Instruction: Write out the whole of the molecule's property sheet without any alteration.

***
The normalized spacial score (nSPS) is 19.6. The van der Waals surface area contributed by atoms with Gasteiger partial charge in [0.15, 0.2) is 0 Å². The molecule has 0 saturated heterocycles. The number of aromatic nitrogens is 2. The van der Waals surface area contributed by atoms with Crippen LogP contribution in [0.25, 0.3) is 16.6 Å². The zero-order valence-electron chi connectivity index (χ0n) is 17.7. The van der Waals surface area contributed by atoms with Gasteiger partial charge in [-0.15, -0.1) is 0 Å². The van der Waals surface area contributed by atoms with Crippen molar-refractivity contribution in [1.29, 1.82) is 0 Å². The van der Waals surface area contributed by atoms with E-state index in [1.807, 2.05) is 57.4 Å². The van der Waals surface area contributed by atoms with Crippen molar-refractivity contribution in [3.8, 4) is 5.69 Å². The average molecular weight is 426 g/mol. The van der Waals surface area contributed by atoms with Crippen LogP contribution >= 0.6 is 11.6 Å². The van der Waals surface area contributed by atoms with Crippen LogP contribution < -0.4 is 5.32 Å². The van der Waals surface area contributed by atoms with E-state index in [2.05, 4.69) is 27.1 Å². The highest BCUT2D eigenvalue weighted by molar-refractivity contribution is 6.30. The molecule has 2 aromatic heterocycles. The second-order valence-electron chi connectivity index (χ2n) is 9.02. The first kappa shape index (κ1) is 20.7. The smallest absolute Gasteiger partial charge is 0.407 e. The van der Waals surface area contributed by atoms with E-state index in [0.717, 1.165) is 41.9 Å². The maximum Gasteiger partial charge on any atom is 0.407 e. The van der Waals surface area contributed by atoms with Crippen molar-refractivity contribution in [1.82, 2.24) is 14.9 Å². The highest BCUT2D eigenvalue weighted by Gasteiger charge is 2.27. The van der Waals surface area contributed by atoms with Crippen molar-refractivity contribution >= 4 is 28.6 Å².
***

The normalized spacial score (nSPS) is 19.6. The van der Waals surface area contributed by atoms with Gasteiger partial charge in [0.15, 0.2) is 0 Å². The molecule has 0 saturated heterocycles. The number of aromatic nitrogens is 2. The van der Waals surface area contributed by atoms with Crippen LogP contribution in [0.25, 0.3) is 16.6 Å². The zero-order valence-electron chi connectivity index (χ0n) is 17.7. The van der Waals surface area contributed by atoms with Gasteiger partial charge in [-0.15, -0.1) is 0 Å². The van der Waals surface area contributed by atoms with Crippen molar-refractivity contribution in [1.29, 1.82) is 0 Å². The van der Waals surface area contributed by atoms with E-state index in [1.807, 2.05) is 57.4 Å². The van der Waals surface area contributed by atoms with Crippen molar-refractivity contribution in [3.8, 4) is 5.69 Å². The average molecular weight is 426 g/mol. The van der Waals surface area contributed by atoms with Crippen LogP contribution >= 0.6 is 11.6 Å². The van der Waals surface area contributed by atoms with Crippen LogP contribution < -0.4 is 5.32 Å². The van der Waals surface area contributed by atoms with E-state index in [2.05, 4.69) is 27.1 Å². The highest BCUT2D eigenvalue weighted by molar-refractivity contribution is 6.30. The molecule has 2 aromatic heterocycles. The second-order valence-electron chi connectivity index (χ2n) is 9.02. The first kappa shape index (κ1) is 20.7. The smallest absolute Gasteiger partial charge is 0.407 e. The van der Waals surface area contributed by atoms with E-state index in [0.717, 1.165) is 41.9 Å². The maximum Gasteiger partial charge on any atom is 0.407 e. The van der Waals surface area contributed by atoms with Crippen molar-refractivity contribution in [1.82, 2.24) is 14.9 Å². The highest BCUT2D eigenvalue weighted by Gasteiger charge is 2.27. The van der Waals surface area contributed by atoms with Crippen molar-refractivity contribution >= 4 is 28.6 Å².